pshaw (was Re: possible antedate of indiscriminative "whatever"?)

Benjamin Zimmer bgzimmer at BABEL.LING.UPENN.EDU
Sun Jul 23 16:40:02 UTC 2006

On 7/23/06, sagehen <sagehen at> wrote:
> Charles Doyle wrote:
> >I remember, in the 4th or 5th grade, encountering the word "pshaw" in a
> >spelling textbook (are those still called "spellers"?  Do they still
> >EXIST?).  Half a century later, I still have never heard anyone SAY
> >"pshaw"; I don't know how it would sound (in what dialect) or precisely
> >what it would mean . . . .
> The P is silent.  I don't think I've heard anyone say this since 1945, when
> my father, who used the expression "Oh, pshaw!" often, died.  He was born
> in 1878 in Ohio, so his idiolect exhibited a lot of 19th Cent features
> that were otherwise rarely heard in the middlewestern speech of my
> childhood.

I've only ever heard it used self-consciously as /p at SO/ ("puh-shaw"),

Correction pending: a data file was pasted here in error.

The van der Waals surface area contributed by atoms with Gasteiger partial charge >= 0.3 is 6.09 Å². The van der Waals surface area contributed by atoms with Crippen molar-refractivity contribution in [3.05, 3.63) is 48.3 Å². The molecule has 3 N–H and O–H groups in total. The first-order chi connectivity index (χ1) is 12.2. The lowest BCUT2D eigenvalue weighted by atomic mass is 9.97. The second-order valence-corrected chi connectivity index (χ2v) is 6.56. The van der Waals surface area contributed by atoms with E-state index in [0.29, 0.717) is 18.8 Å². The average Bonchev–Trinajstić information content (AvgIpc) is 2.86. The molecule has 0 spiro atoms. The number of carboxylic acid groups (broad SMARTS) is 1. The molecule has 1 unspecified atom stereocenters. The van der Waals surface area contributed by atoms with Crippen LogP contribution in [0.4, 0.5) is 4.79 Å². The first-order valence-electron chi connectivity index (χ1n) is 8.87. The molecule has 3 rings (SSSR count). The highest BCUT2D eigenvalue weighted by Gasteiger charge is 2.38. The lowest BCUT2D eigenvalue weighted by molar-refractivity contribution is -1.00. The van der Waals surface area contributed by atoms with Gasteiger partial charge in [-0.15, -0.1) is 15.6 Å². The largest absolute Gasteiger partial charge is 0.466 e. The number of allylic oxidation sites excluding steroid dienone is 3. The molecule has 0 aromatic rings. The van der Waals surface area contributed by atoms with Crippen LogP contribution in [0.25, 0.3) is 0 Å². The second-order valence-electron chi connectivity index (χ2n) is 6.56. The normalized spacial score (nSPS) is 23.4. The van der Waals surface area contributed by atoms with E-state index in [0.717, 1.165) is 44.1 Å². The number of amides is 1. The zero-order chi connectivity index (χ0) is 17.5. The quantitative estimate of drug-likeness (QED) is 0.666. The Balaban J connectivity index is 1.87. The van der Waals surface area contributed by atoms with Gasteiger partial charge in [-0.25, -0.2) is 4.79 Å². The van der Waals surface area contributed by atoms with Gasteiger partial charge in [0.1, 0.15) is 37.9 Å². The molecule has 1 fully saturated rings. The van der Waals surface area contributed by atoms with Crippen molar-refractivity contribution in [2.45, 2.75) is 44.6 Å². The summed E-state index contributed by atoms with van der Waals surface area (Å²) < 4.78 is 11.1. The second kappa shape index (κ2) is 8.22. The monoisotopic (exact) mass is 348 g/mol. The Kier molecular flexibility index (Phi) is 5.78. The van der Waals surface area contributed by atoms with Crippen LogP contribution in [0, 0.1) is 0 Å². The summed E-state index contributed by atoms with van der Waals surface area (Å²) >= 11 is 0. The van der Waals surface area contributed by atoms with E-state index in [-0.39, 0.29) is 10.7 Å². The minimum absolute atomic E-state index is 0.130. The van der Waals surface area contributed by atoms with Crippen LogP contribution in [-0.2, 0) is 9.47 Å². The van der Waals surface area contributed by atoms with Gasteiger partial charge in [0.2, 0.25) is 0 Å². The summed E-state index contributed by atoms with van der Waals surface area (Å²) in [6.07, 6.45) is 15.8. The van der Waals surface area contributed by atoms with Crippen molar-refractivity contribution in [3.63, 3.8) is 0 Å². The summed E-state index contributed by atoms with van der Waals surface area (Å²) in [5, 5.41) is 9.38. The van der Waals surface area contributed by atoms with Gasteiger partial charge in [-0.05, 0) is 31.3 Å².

which I've always assumed to be a (jocular) spelling pronunciation --
something like pronouncing "tsk-tsk" as /tIsk tIsk/ or "tut-tut" as
/tVt tVt/, rather than with alveolar clicks. Most dictionaries give
/SO/ ("shaw") as the only option, but OED2 has /pSO/ and NOAD suggests
it as a variant by putting /p/ in parentheses before /SO/. I can see
how the interjection might have started that way (with the disdainful
/pS/ also giving rise to "pish" and "posh"), but that initial
consonant cluster must have stumped a lot of speakers, leading to the
reanalyses of /SO/ and /p at SO/.

--Ben Zimmer

The American Dialect Society -

More information about the Ads-l mailing list